Free Essays on Wharton's Ethan Frome: Wonderful and Cynical Ethane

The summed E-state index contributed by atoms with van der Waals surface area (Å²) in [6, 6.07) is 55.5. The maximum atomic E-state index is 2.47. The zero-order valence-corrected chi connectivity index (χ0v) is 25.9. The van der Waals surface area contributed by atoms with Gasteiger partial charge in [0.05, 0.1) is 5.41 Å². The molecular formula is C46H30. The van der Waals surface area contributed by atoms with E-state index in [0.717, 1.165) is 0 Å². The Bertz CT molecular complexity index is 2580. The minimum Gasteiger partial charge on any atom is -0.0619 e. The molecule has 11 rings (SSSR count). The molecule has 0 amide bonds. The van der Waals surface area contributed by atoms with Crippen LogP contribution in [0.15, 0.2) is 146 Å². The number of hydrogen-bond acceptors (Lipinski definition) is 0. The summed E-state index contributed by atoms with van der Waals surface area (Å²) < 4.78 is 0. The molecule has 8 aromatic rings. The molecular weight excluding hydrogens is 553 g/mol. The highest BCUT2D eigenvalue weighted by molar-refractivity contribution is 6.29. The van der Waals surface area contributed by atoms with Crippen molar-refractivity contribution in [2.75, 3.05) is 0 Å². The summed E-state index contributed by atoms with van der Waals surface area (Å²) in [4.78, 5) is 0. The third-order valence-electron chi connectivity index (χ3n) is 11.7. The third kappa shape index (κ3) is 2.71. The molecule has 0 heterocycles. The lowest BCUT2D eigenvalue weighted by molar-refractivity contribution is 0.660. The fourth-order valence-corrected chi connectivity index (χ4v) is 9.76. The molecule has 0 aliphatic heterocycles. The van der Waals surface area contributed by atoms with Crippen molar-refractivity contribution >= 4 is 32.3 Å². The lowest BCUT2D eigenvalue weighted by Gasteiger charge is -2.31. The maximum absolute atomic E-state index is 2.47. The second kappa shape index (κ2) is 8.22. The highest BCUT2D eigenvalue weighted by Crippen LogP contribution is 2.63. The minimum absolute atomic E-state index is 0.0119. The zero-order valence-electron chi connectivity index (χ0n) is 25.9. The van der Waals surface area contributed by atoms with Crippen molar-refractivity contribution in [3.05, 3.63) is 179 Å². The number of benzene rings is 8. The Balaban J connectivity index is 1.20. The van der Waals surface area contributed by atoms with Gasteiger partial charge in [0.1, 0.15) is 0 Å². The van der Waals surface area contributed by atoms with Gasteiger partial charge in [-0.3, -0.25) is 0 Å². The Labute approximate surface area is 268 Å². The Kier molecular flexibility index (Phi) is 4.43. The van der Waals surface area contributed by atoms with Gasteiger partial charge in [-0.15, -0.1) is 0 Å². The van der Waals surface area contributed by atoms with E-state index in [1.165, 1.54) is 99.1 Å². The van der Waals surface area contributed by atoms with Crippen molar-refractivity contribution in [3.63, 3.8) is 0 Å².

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Wonderful and Cynical Ethane Frome Wonderful symbolism, pleasant reading, yet cynical and deterministic I thoroughly enjoyed this novel and recommend it to lovers of romantic tragedy. For its mere 157 pages, this novel has an amazing impact. Wharton, who is usually credited for her stories set in the society she was more familiar with, such as "The Age of Innocence" writes with profound symbolism here. Setting the story in the town of Starkfield, her main character, Ethan, is a poor farmer caught between the cold reality of his marriage and his warm passion for love. In many ways "Ethan Frome" reminds me of "The Great Gatsby", although Ethan is much more down-to-earth and realistic than the fanciful Jay. But both novels read like poetry, and Wharton masterfully uses the natural settings and seasons to describe and emphasize her protagonist's inner workings. Where the tragedy of Gatsby's story may be questionable, there is no question (not in my mind anyway) about this story's appeal to our pathos. What is even more interesting is that Ethan Frome is probably the closest to autobiography of Wharton's works. She most likely chose a male protagonist in order to achieve the sympathy for those circumstances. Had she titled the story "Edna Frome" she would have likely stirred the animosity that Kate Chopin received for her book "The Awakening". The story is a simple one and the reading very pleasing. Ethan Frome is in a loveless marriage to a "mean" and sickly woman - Zeena. He falls in love with her younger cousin Mattie, who embodies all the sweet characteristics of romance. The dilemma is obvious on the surface, but is strengthened by many other unsurmountable realities. (Wharton has been labelled a believer of determinism, which is evident in this writing.)

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